We analyze how proxy advisors, which sell voting recommendations to shareholders, affect corporate decision‐making. If the quality of the advisor's information is low, there is overreliance on its recommendations and insufficient private information production. In contrast, if the advisor's information is precise, it may be underused because the advisor rations its recommendations to maximize profits. Overall, the advisor's presence leads to more informative voting only if its information is sufficiently precise. We evaluate several proposals on regulating proxy advisors and show that some suggested policies, such as reducing proxy advisors' market power or decreasing litigation pressure, can have negative effects.

Personal Experiences and Expectations about Aggregate Outcomes

Pages: 2491-2542  |  Published: 7/2019  |  DOI: 10.1111/jofi.12819  |  Cited by: 201


Using novel survey data, we document that individuals extrapolate from recent personal experiences when forming expectations about aggregate economic outcomes. Recent locally experienced house price movements affect expectations about future U.S. house price changes and higher experienced house price volatility causes respondents to report a wider distribution over expected U.S. house price movements. When we exploit within‐individual variation in employment status, we find that individuals who personally experience unemployment become more pessimistic about future nationwide unemployment. The extent of extrapolation is unrelated to how informative personal experiences are, is inconsistent with risk adjustment, and is more pronounced for less sophisticated individuals.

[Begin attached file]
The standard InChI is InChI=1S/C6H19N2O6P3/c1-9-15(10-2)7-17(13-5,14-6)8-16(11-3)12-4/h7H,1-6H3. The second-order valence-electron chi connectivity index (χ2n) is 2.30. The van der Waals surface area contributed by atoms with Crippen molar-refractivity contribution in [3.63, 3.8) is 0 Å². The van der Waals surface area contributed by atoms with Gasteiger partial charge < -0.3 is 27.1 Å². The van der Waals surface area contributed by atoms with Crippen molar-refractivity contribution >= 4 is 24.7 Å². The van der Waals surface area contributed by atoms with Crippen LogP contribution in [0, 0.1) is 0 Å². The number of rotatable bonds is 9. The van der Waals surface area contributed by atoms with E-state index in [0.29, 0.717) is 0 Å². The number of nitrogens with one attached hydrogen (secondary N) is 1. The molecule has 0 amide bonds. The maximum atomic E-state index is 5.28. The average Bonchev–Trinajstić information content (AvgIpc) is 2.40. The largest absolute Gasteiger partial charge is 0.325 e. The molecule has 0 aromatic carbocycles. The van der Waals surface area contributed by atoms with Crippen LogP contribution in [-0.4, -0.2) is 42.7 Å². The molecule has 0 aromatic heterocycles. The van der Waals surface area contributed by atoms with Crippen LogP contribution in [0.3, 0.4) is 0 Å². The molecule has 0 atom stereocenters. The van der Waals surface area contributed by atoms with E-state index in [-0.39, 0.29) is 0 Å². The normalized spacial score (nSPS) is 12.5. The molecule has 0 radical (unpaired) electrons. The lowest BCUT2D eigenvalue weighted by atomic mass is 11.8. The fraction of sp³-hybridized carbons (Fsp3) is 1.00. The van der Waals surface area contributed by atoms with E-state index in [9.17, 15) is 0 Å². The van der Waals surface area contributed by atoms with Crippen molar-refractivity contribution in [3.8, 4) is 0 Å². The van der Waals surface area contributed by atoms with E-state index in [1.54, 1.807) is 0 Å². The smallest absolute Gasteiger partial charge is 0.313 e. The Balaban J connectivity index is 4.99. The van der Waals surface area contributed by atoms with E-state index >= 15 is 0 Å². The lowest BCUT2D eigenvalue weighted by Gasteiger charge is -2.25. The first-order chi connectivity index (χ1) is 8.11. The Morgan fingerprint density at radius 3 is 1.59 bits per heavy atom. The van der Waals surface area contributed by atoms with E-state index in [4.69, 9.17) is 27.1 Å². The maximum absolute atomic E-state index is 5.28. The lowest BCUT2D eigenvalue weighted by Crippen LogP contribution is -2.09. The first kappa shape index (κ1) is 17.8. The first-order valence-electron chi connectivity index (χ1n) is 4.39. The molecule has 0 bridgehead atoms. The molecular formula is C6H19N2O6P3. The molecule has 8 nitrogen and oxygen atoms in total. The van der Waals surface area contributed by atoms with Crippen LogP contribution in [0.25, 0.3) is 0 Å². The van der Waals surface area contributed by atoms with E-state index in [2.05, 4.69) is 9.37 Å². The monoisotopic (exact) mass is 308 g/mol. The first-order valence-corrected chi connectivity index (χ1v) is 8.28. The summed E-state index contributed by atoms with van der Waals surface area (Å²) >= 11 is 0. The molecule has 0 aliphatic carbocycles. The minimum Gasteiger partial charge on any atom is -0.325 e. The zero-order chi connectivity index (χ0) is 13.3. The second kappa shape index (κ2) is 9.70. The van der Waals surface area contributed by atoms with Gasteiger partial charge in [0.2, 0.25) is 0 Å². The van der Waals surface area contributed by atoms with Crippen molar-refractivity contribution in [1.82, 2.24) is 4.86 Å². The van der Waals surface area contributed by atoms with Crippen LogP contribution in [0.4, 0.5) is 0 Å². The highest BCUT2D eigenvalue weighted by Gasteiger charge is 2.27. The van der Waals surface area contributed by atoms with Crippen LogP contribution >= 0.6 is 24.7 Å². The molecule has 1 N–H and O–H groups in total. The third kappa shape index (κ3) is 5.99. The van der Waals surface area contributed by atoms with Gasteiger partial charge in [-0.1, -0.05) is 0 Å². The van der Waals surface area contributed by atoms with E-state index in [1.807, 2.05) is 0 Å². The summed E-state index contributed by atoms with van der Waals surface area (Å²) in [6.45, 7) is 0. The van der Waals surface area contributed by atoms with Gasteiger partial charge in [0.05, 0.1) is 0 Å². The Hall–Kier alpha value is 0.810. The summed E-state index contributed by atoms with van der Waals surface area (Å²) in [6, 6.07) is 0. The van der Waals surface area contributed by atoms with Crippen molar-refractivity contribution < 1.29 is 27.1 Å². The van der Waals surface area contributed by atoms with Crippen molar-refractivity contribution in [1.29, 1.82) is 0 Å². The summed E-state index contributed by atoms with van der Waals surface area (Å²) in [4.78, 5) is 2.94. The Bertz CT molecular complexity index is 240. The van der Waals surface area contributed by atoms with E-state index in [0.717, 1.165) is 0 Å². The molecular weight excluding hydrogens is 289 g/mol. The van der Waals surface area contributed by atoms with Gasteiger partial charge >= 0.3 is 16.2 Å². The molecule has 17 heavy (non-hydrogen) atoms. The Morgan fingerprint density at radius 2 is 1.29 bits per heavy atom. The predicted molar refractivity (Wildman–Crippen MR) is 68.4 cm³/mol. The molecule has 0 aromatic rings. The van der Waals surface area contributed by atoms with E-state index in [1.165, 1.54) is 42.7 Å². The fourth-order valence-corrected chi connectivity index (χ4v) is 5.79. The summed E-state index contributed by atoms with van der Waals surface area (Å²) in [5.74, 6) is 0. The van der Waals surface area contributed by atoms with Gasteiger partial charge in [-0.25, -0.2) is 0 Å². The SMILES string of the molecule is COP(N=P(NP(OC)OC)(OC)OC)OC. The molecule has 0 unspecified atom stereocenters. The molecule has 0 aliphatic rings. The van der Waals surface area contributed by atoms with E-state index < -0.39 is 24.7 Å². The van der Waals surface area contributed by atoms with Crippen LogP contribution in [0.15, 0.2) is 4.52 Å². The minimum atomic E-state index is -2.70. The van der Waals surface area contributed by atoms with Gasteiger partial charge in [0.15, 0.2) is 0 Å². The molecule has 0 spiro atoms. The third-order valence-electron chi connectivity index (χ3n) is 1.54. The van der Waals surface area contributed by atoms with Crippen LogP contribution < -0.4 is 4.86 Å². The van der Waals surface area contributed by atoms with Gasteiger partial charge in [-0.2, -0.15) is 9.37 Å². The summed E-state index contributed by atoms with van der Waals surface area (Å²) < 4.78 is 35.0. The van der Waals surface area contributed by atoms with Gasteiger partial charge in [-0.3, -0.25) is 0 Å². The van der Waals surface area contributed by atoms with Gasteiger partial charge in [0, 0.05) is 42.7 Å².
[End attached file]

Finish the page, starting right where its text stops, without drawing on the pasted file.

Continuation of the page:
Do Portfolio Manager Contracts Contract Portfolio Management?

Pages: 2543-2577  |  Published: 7/2019  |  DOI: 10.1111/jofi.12823  |  Cited by: 26


Most mutual fund managers have performance‐based contracts. Our theory predicts that mutual fund managers with asymmetric contracts and mid‐year performance close to their announced benchmark increase their portfolio risk in the second part of the year. As predicted by our theory, performance deviation from the benchmark decreases risk‐shifting only for managers with performance contracts. Deviation from the benchmark dominates incentives from the flow‐performance relation, suggesting that risk‐shifting is motivated more by management contracts than by a tournament to capture flows.

The Best of Both Worlds: Accessing Emerging Economies via Developed Markets

Pages: 2579-2617  |  Published: 6/2019  |  DOI: 10.1111/jofi.12817  |  Cited by: 30